Stephane Dion emerged from the elevator just past midnight, walking fast in a dark suit, his wife at his right, his daughter at his left. Down the hall, past the water fountain, then a left, then another hundred feet and into the first burst of camera flashes and questions.
“Mr. Dion, can you stay on as leader?”
He kept walking. The mob crushed in close. One of his bodyguards, perhaps a bit protective of Mr. Dion by now, sent a TV correspondent sprawling. Mr. Dion paused briefly to appeal for calm, then kept on.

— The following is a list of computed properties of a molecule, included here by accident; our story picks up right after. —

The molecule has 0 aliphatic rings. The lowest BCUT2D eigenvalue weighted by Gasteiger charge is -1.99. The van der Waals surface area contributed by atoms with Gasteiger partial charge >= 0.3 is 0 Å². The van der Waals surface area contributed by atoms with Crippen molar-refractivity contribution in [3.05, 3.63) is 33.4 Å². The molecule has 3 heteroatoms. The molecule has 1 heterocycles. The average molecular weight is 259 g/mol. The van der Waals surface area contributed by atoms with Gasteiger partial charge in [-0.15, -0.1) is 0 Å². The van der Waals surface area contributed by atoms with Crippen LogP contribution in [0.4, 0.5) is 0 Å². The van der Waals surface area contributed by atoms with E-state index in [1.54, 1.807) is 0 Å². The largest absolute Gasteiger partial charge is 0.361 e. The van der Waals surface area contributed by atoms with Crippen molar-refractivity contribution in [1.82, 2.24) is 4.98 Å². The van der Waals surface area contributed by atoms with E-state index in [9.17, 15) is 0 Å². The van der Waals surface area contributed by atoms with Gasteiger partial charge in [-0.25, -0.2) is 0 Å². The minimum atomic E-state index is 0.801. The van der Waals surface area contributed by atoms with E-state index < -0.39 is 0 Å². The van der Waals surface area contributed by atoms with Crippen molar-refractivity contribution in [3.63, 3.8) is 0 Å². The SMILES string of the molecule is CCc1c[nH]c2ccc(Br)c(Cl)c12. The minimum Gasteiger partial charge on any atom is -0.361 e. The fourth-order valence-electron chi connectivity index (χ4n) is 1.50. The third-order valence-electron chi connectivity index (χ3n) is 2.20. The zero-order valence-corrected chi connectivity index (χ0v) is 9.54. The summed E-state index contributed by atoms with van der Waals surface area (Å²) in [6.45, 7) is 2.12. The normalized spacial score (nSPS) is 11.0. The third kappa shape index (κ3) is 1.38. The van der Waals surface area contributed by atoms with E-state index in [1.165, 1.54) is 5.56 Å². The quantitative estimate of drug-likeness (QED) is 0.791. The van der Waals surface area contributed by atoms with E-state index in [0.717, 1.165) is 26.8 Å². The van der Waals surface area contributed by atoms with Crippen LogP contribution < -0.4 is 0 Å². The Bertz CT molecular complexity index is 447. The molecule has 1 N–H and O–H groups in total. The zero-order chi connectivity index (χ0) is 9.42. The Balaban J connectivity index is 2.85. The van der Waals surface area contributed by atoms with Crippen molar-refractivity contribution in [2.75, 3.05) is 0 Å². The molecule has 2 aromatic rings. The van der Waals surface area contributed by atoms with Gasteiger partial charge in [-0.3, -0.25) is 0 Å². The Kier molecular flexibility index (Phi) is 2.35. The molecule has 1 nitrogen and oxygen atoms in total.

As he arrived at the ballroom he pulled Janine and Jeanne in close, one arm around each. He waded through his supporters then climbed on stage, waving to the crowd, but unable to muster a smile. In the audience, one of his long-time aides watched with red eyes.
The speech was brief, the crowd quiet, the only sound coming from the dozen cameras clicking at his feet. Up close, his voice bouncing off the walls, his words seemed somehow disembodied.
Unlike the brisk walk on the way in, his exit was slow. A long, silent march back to the elevator, flashes popping in his eyes. Down the hall, turn left, down another hall, turn right. Past the water fountain and the bar and the lobby and then up and away from this.